Outside the straightforward adaptations, Stephen King’s novel Salem’s Lot took influence from Nosferatu for the miniseries adaptation of it, and the film Batman Returns features the name Max Shreck for one of the leading villains as an Easter egg referring to the actor who portrayed Orlok. Even an episode of Nickelodeon’s series Spongebob Squarepants featured Orlok in an early episode.
Needless to say throughout past and modern media Nosferatu has left a massive impact on pop culture.
An Upcoming Remake
Even with all the influence that Nosferatu has had on pop culture, there hasn’t been a direct remake in decades. It appears that this will change very soon. Recently, filmmaker Robert Eggers has been discussing more and more his ideas for a Nosferatu remake that he has been talking about since 2015. With critically acclaimed projects such as The Witch and The Lighthouse under his belt, as well as the forthcoming The Northman, it could be expected that such a film would be met with open arms.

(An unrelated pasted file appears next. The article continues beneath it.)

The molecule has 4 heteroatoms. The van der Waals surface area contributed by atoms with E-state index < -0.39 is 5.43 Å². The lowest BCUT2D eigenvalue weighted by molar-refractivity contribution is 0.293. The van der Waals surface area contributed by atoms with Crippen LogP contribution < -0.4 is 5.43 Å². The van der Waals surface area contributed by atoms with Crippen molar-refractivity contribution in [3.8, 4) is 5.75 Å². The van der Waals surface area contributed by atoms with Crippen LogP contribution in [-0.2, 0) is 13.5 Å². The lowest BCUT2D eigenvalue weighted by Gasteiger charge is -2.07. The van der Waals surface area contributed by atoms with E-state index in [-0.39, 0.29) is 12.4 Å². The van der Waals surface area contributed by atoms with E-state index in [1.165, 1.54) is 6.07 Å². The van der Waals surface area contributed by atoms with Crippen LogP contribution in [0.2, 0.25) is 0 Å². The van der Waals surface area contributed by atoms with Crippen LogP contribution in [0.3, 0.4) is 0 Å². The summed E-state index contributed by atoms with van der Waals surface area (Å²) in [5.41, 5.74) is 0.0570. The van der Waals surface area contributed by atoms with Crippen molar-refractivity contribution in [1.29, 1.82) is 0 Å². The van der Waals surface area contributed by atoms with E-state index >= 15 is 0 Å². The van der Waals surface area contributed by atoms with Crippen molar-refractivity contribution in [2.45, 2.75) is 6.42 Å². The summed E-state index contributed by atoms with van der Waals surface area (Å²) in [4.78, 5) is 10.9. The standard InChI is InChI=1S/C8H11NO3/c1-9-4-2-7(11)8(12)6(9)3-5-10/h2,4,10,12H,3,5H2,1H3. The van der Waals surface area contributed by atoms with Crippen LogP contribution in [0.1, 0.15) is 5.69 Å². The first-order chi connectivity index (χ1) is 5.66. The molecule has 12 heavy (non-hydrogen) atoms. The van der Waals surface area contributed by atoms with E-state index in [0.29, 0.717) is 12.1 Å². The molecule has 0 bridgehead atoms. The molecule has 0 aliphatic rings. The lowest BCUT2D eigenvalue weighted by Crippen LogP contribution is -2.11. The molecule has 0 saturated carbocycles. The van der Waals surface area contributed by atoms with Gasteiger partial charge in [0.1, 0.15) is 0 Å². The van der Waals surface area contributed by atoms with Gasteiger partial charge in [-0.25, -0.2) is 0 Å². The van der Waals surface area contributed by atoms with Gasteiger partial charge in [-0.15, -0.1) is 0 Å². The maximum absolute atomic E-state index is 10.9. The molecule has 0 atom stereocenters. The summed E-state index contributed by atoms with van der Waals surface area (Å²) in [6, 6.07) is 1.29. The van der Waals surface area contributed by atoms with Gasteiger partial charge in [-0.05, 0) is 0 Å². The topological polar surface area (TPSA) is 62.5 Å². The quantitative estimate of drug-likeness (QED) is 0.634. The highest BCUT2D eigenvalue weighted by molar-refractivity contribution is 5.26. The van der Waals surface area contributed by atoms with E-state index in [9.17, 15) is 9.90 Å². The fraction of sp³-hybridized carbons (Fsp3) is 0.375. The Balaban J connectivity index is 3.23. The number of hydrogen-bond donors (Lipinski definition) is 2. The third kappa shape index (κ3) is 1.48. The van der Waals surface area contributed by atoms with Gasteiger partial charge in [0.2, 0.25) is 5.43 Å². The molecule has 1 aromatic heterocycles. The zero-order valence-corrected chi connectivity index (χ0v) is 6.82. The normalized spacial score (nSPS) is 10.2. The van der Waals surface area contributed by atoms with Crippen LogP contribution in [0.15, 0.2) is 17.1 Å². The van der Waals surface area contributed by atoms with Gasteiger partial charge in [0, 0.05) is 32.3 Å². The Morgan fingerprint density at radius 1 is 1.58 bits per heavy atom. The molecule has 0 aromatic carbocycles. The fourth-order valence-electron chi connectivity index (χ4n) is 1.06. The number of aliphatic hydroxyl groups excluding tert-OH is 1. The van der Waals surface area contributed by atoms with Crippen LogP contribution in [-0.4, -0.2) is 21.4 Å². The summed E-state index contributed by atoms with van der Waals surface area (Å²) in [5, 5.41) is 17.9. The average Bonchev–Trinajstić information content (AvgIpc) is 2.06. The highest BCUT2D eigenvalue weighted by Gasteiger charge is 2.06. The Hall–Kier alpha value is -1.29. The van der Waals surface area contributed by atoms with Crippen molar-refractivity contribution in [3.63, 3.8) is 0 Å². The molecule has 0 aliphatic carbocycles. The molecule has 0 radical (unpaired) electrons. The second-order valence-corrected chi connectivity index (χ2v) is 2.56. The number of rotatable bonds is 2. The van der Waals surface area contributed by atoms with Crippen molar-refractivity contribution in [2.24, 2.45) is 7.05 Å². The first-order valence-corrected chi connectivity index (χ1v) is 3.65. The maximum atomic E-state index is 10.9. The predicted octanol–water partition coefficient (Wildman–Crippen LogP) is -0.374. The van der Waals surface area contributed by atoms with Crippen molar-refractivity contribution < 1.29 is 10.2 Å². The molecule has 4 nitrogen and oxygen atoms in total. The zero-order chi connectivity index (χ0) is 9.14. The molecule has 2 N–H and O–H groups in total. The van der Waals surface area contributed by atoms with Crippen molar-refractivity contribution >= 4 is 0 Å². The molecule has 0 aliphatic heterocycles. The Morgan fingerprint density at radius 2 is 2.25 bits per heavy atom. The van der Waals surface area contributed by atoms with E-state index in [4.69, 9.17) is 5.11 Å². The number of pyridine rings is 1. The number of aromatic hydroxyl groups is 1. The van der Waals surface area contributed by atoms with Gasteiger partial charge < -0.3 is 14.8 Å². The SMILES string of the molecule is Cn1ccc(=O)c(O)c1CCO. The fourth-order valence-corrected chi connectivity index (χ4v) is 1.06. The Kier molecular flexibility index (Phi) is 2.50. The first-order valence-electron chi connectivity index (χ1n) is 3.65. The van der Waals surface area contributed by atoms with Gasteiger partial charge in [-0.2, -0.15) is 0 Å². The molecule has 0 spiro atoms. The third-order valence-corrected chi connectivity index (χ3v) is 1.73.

Also featured alongside Eggers in this project is Anya Taylor-Joy. Taylor-Joy is no stranger to collaborating with Eggers, having starred in The Witch as well as being cast in The Northman. Her involvement with the project seems like a good sign in its development, and she confirmed to The Los Angeles Times that she and Eggers are involved in working on the project. Given this, perhaps we will be able to expect another remake of the classic horror film in the coming years. Though it won’t be here for the hundredth anniversary sadly (as nice as that would be) we still should be able to see a remake of the classic film coming within the next few years.